Coping With The Worst Crisis In The History Of Singapore’s Tourism Industry

Singapore is experiencing the worst hit to its tourism industry ever since the events of SARS according to the Singapore Tourism Board (STB). Over the past few months, countries around the globe have imposed travel restrictions to help curb the spread of the coronavirus. This has caused Singapore to experience the steepest drop in visitor arrivals in recent years. 

From this year alone, the visitor arrivals in March 2020 has fallen by more than 90% compared to January 2020. This is a stark contrast from the previous years where a steady increase in tourist arrivals can be observed.

Data Courtesy Of The Singapore Tourism Board

As a result of an overall decrease in human traffic and business, severe economic disruptions have been made in multiple industries in Singapore – with the tourism industry being hit the hardest. This has caused multiple businesses in travel-related industries to apply cost-cutting measures

Ms Lee was recently retrenched by her company. Ms Lee, a former Director of Field Sales Training at the Hyatt Hotels and Resorts (Asia Pacific), shared, “I was 1 of the 1300 employees from the corporate global offices that was eliminated. As a long service employee being severed during a global economic crisis, it is inevitable that there were initial feelings of dejection, betrayal and fear.” 

Likewise, Ms Ava Ang, a country manager at the Western Australia Board (Singapore/Malaysia), also suffered the negative effects that the pandemic brought to the industry.

“Many advertising activities and campaigns which were due to launch had to be delayed. We had to cancel all events and familiarization trips, and we had to perform an audit of what had been spent and how much budget remained to know where we were,” said Ms Ang.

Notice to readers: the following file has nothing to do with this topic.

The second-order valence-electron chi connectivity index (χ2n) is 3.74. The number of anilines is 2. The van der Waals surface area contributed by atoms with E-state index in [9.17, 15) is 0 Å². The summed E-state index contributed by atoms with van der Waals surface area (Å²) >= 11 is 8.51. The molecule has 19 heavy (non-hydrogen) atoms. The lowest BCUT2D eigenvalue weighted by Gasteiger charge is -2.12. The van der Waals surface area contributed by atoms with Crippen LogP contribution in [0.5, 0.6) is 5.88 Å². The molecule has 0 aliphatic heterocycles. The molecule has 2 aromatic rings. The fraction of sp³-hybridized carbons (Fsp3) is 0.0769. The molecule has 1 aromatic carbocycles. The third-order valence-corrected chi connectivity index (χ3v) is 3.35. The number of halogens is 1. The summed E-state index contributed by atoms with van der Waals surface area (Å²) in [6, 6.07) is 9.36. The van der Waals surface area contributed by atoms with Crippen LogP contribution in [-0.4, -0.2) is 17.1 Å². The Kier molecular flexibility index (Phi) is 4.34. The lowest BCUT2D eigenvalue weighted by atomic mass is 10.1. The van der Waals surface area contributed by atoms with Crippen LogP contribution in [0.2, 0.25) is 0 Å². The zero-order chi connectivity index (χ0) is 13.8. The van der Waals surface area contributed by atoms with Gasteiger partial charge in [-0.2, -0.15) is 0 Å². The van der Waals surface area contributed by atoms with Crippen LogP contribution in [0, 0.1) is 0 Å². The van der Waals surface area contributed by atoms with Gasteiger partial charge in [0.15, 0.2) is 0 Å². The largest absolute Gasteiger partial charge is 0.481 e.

The Singapore government thus came up with several schemes to help businesses and individuals.

“The automatic grants for all Singaporeans are appreciated but do not offer much relief due to their minimal amount. Unfortunately, I am one of the many Singaporeans who fall between the cracks and do not qualify for the grants with larger relief amounts,” said Ms Lee.

However, as Singapore embarks on its three-phase recovery plan, the tourism industry is starting to see signs of change. According to National Development Minister Mr Lawrence Wong, discussions with other countries on lifting the curbs on essential trips are already in the process. 

Ms Ang said, “As the months pass, we are going into normalcy and have started seeing signs that the light is at the end of the tunnel with news of government to government discussions on borders reopening and reinstating of selected flights routes. As such, we have been spending the last few months evaluating our plans in order to put us in a position to relaunch when the lights turn green.” 

As for Ms Lee who is currently resting at home, she remains optimistic about the tourism sector in the long term.

“This industry, like any other industry, has its up and down cycles and in addition, it gets directly hit by the domino effects of the global economy. It will bounce back, but this time, it will just take  longer than usual,” said Ms Lee.

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